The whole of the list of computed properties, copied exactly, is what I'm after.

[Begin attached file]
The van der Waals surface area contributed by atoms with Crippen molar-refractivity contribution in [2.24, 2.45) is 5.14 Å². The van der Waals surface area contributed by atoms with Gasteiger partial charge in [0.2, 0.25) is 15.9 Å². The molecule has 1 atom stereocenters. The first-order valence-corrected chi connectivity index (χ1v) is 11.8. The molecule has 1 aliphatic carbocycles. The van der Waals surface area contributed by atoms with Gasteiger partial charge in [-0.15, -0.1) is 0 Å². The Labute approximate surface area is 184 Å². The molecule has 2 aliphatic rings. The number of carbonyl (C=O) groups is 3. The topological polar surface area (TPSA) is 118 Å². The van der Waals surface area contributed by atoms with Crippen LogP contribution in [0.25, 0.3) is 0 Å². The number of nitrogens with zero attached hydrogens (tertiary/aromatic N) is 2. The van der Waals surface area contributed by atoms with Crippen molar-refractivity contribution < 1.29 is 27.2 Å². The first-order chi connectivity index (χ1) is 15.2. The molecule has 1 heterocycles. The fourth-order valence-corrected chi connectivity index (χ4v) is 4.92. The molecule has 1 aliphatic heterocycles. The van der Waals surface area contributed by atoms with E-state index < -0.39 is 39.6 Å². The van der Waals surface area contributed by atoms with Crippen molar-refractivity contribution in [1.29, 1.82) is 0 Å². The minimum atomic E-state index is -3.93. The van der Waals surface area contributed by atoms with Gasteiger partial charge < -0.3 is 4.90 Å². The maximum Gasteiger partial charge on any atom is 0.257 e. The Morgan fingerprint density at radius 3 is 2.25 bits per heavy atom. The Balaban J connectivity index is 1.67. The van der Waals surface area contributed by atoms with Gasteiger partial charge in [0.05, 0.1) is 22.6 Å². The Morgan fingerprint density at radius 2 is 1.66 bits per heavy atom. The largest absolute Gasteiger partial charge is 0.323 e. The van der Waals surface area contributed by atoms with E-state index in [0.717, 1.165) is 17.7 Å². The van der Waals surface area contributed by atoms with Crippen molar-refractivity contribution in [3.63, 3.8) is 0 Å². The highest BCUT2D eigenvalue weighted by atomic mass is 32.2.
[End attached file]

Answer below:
The van der Waals surface area contributed by atoms with Crippen molar-refractivity contribution in [2.24, 2.45) is 5.14 Å². The van der Waals surface area contributed by atoms with Gasteiger partial charge in [0.2, 0.25) is 15.9 Å². The molecule has 1 atom stereocenters. The first-order valence-corrected chi connectivity index (χ1v) is 11.8. The molecule has 1 aliphatic carbocycles. The van der Waals surface area contributed by atoms with Gasteiger partial charge in [-0.15, -0.1) is 0 Å². The Labute approximate surface area is 184 Å². The molecule has 2 aliphatic rings. The number of carbonyl (C=O) groups is 3. The topological polar surface area (TPSA) is 118 Å². The van der Waals surface area contributed by atoms with Crippen LogP contribution in [0.25, 0.3) is 0 Å². The number of nitrogens with zero attached hydrogens (tertiary/aromatic N) is 2. The van der Waals surface area contributed by atoms with Crippen molar-refractivity contribution < 1.29 is 27.2 Å². The first-order chi connectivity index (χ1) is 15.2. The molecule has 1 heterocycles. The fourth-order valence-corrected chi connectivity index (χ4v) is 4.92. The molecule has 1 aliphatic heterocycles. The van der Waals surface area contributed by atoms with E-state index < -0.39 is 39.6 Å². The van der Waals surface area contributed by atoms with Crippen molar-refractivity contribution in [1.29, 1.82) is 0 Å². The minimum atomic E-state index is -3.93. The van der Waals surface area contributed by atoms with Gasteiger partial charge < -0.3 is 4.90 Å². The maximum Gasteiger partial charge on any atom is 0.257 e. The Morgan fingerprint density at radius 3 is 2.25 bits per heavy atom. The Balaban J connectivity index is 1.67. The van der Waals surface area contributed by atoms with Gasteiger partial charge in [0.05, 0.1) is 22.6 Å². The Morgan fingerprint density at radius 2 is 1.66 bits per heavy atom. The largest absolute Gasteiger partial charge is 0.323 e. The van der Waals surface area contributed by atoms with E-state index in [0.717, 1.165) is 17.7 Å². The van der Waals surface area contributed by atoms with Crippen molar-refractivity contribution in [3.63, 3.8) is 0 Å². The highest BCUT2D eigenvalue weighted by atomic mass is 32.2.